Short-term
care in a care
home
Nonresidential
care in a care
home
Paying family
members to
manage the
DP
Pre-payment
cards
Services from
‘another’
local
authority
Flexibly and
innovatively no
unreasonable
restrictions
Becoming an
employer
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Becoming an employer
 People need clear advice and support as to their responsibilities when
managing direct payments, in particular:
 Whether the person in receipt of direct payments needs to register
with HM Revenue & Customs (HMRC) as an employer
 The difference between a regulated and unregulated provider
 Monitoring should check PAYE income tax and National Insurance
contributions and that payments conform to the national minimum wage
using the Working Time Directive
 Alternative arrangements should be put in place if the direct payment
recipient is failing to meet their obligations as an employer
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Monitoring usage of direct
payments
 Key features of systems to monitor direct payment usage:
 They must not place a disproportionate reporting burden upon the
individual
 They must enable greater autonomy, flexibility and innovation
 They should be proportionate to the needs to be met and the care
package
 Lowering monitoring requirements should be considered for people
that have been managing direct payments without issues for a long
period
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Reviewing direct payments
• Direct payments must be reviewed within the first six
months of making the first payment
Review • It is a light touch review as part of the initial review of the
care and support plan
• The management and use of the direct payment
• Any long-term support arrangements
Consider • Whether the individual is fulfilling their responsibilities as an
employer
• Direct payments must then be reviewed annually
Ongoing • Incorporating the views of all relevant parties and recorded
Review
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Safeguarding through direct
payments
 Personalisation and safeguarding are two sides of the same coin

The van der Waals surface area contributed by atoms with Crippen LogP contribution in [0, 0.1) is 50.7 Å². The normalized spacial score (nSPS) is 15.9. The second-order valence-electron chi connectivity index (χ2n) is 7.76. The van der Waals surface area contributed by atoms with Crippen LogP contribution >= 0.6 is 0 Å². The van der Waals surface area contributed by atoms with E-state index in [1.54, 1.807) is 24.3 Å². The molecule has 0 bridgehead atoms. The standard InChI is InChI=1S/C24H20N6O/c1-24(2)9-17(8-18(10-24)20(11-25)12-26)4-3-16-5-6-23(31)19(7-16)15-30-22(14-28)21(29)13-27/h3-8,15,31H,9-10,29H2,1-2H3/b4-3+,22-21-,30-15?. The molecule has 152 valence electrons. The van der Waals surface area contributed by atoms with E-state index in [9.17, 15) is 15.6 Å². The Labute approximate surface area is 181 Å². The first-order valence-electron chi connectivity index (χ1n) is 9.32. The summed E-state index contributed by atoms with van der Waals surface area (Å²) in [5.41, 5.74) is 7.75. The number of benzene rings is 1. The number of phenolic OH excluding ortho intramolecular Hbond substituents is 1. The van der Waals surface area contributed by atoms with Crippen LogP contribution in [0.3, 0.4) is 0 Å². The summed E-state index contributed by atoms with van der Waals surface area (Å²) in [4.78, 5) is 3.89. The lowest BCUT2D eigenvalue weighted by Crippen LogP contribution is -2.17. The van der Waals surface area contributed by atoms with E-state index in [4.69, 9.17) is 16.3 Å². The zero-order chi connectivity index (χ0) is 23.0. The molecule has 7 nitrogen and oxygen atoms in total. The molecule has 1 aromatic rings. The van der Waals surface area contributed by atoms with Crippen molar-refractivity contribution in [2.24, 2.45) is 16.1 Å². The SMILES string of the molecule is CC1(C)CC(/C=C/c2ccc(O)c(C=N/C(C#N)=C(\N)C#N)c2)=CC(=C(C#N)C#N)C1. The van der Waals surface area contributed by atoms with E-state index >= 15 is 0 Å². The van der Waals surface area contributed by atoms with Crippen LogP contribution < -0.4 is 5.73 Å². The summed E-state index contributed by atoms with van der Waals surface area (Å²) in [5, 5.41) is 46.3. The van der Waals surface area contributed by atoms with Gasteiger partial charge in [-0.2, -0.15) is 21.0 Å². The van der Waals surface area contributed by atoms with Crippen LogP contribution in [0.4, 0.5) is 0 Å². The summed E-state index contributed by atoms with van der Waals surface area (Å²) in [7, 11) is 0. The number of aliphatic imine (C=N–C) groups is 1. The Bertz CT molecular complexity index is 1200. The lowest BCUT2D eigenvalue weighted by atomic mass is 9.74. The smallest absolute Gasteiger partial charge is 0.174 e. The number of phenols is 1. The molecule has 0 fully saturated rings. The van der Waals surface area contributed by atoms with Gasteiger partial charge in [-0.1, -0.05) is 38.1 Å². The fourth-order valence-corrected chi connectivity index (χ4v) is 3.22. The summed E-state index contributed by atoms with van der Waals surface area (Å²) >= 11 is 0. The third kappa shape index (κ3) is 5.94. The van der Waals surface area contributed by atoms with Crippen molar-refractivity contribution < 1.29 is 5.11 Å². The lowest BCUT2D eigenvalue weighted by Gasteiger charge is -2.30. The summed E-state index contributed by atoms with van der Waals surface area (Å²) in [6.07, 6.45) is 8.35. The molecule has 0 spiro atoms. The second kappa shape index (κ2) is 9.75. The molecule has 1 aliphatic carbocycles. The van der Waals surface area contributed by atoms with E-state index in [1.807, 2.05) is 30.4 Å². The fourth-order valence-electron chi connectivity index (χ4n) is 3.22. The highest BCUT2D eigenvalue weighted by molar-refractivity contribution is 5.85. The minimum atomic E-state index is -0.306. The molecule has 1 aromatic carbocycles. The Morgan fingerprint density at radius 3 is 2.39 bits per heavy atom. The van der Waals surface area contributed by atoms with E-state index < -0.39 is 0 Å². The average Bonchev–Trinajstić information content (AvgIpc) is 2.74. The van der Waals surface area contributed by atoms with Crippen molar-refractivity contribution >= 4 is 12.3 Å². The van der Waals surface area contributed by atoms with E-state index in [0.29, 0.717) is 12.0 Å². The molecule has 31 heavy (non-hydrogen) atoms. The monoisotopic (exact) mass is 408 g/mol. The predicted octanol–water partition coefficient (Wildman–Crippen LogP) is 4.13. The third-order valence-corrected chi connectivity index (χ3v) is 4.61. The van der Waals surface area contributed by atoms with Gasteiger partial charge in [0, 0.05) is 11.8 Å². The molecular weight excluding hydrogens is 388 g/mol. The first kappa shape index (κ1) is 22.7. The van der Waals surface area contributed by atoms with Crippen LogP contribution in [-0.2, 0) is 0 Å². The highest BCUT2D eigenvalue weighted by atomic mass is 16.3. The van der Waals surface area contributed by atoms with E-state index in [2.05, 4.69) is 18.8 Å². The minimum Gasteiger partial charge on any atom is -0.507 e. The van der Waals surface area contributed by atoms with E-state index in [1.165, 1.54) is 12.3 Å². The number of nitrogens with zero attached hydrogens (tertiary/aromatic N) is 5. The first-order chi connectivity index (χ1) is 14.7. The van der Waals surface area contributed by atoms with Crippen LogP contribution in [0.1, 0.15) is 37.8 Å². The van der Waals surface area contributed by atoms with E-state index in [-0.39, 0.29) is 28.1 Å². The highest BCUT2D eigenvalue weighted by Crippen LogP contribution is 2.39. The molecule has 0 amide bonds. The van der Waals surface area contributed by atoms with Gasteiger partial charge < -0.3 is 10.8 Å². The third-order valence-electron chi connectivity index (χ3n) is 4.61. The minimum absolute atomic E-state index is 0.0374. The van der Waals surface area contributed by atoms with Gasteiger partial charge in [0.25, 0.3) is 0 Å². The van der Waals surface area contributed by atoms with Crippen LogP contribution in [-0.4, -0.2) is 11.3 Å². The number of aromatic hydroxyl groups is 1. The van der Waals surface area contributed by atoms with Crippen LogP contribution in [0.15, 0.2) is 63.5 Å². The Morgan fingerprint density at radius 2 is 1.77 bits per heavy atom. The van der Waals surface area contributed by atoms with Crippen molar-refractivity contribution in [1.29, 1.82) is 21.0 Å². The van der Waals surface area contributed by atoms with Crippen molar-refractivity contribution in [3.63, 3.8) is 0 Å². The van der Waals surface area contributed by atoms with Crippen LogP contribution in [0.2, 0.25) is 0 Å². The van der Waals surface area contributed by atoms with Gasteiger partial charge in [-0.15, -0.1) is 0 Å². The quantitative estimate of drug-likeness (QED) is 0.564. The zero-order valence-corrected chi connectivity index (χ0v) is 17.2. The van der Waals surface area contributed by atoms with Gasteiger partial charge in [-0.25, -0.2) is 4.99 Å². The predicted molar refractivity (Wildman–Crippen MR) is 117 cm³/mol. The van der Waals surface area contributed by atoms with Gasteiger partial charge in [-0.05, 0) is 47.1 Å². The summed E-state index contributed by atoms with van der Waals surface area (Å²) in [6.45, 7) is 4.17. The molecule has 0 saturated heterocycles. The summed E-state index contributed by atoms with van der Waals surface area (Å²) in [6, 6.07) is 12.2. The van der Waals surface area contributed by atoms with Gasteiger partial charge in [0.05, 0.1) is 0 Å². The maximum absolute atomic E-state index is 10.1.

 Increased freedom to choose and arrange your own care brings
concerns about risk of exploitation
 Well designed self-directed support packages should be unique to the
individual and have checks and balances built in
 Overprotective approaches can in themselves put people at risk
 Direct payment holders employing personal assistants may be reluctant
to disclose problems of harm or neglect
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Direct payments and hospital stays
 When direct payment holders require a stay in hospital, this should not
mean that the direct payment must be suspended while the individual is
in hospital
 Where the nominated or authorised person managing the direct
payment requires a hospital stay, there must be an urgent review to
ensure that the person continues to receive care and support to meet
their needs
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Discontinuing direct payments
 A recipient of direct payments may decide at any time that they no
longer wish to continue receiving them
 Direct payments should only be terminated by the local authority as a
last resort
 The local authority must ensure there is no gap in the provision of care
and support, and revise the plan
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When a person loses capacity or
regains capacity to consent
 Where someone with capacity loses that capacity to consent, the local
authority should:
 discontinue direct payments to that person
 consider making payments to an authorised person instead
 in the interim make alternative arrangements to ensure continuity of
support for the person concerned
 When a person regains capacity to consent direct payments must be
discontinued to the authorised person but not before beginning to make
payments to the person themselves
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Summary
 Administering and monitoring DPs must not restrict choice or stifle
innovation, and must not place undue burdens on people to provide
information to the local authority
 The local authority must ensure that people are given relevant and
timely information about direct payments and supported to use and
manage the payment appropriately
 The DP must be sufficient to meet needs which the local authority has a
duty to meet
 DPs must be reviewed annually
 If a decision is made to discontinue DPs then the local authority must
ensure that there is no gap in the provision of care and support, and
revise the plan